There is probably not a single thinkable thought that human beings cannot express through their language, but the same cannot be said about their emotions. Due to the extreme changes that occur in our brain biology during traumatic stress reactions our emotions are exceedingly difficult to verbalise, or to process using the spoken word. In addition, bodily sensations usually accompany strong emotions and these bodily reactions are often difficult to describe using the spoken word. Yet the expression of these very strong emotions may be the threads that support the reintegration of our sense of safety and justice in the world after terrible things have happened. To express to others our feelings of pain when we lose loved ones or when our life, health and integrity have been threatened is often very difficult, especially using the spoken word immediately after the terrifying event. Prior to asking children to talk about their emotions using the spoken word, a safe and stable environment must be established that will allow children to decrease their overall arousal from the traumatic stress response. Once kids have had the opportunity to decrease their threat detection behaviours and increase their safety seeking behaviours verbalising their emotions can often define and increase their sense of self-worth and well-being.
Lastly, emotions may also be difficult to verbalise because of limitations in our language and cognitive ability. This is especially true for children below 6-7 years of age. It is important to note that children between 7 and 10 years old may have difficulties using the spoken work to express strong reactions, especially to fearful events, due to shortcomings in their meta-cognitive ability. The term meta-cognitive ability describes our ability to monitor and regulate our own thought processes, which allows us to clearly distinguish between the ‘self’ and the reactions of the self to a frightening event. Although there is great variability it is usually not until the age of 11 or 12 years that children are both able to reflect on their thoughts and feelings, and have a vocabulary large enough to put these thoughts and feelings into words.
Traumatic Stress Reactions are an automatic part of our survival
Stress Reactions have an important function – they are involved in the survival of the species. Different reactions are involved in different survival functions – startle response allows us to detect danger and seek safe exits; increased heart rate and heightened sensory awareness allow us to prepare for appraising whether it is best to fight or flee from perceived danger. The reaction of fear is both a thought and an emotion and it is essential to survival because fear generally acts the as the “great mental mobilizer” allowing us to develop response plans that maximize our chances of survival when we detect danger and are seeking safety.
Prolonged Traumatic Stress Reactions may lead to maladaptive coping
Prolonged traumatic stress reactions can be considered survival reactions that continue to remain active more than 30 days after exposure to life-threatening or perceived life-threatening events and may include:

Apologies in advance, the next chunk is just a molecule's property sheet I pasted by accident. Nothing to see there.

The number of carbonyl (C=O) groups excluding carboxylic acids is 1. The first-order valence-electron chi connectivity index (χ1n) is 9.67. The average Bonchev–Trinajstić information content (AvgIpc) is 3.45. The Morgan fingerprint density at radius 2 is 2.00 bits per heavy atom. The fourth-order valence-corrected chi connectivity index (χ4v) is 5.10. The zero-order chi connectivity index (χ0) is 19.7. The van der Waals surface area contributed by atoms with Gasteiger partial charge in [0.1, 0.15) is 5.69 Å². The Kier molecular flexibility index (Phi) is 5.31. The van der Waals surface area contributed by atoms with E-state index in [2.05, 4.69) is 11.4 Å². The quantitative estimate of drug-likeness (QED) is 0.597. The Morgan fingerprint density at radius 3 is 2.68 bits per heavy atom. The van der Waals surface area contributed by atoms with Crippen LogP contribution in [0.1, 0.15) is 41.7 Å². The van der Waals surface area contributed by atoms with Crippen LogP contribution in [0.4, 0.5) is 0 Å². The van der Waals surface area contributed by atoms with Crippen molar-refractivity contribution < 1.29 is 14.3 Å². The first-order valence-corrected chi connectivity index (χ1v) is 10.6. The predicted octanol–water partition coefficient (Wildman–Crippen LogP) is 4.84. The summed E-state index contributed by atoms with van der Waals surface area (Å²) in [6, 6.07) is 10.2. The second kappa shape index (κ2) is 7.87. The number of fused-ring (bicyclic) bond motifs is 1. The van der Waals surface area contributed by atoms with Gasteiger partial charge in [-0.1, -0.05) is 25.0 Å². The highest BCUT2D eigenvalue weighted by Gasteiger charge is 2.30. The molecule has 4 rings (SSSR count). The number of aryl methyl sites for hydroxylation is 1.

- Continuing hypervigilance in order to detect perceived threat and danger
- Acting as if the traumatic event is still occurring or about to occur again
- Seeking out dangerous activities or high risk relationships in order to’ practice’ gaining control over uncontrollable events
- Disturbed sleep, appetite and digestive functions
- Decreased ability to empathize or to take another’s social perspective
- Decreased ability to contemplate future events (sense of foreshortened future)
- Decreased ability to concentrate, focus, attend, memorize or learn
- Decreased interest in safe play or social engagement
- Difficulties in communicating with pre-incident social milieu
Overlapping behavioural responses to traumatic stress and traumatic bereavement
There are generally held and unsubstantiated prevailing opinions about the “stages of grief” or the ”types of reactions” traumatized children and youth may exhibit after exposure to life threatening events or sudden violent loss. Current research and field experience indicate that a majority of children and youth may cycle rapidly through non-linear stages of behavioural reactions in order to regain their equilibrium and re-establish trust in significant attachments.
Children may experience a phase when they will act out their emotional difficulties
Children may act out their difficulties by becoming aggressive and demanding. They may try to dominate their peers, defy their teachers, or take to different forms of destructive behaviours. They may exhibit restlessness both physically and mentally, which may manifest itself in an inability to sit still in the classroom or an inability to generate safe and reasonable solutions to problems. These youth may blame others for their behavioural problems.
Children may experience a phase when they will hide their emotional difficulties
Children may attempt to hide their distress and intense emotional reactions in a normal effort to seek the attention and assistance of adults who can regain control over the chaotic and random events produced by the traumatic event. These children and young adults may react with helplessness, self-blame, apathy, fatigue and depression. These children often show signs of social withdrawal by “blocking out” the usual two-way communication with their close social environment. They may become excessively quiet and detached. They may show little interest in play-activities and will limit contact with friends.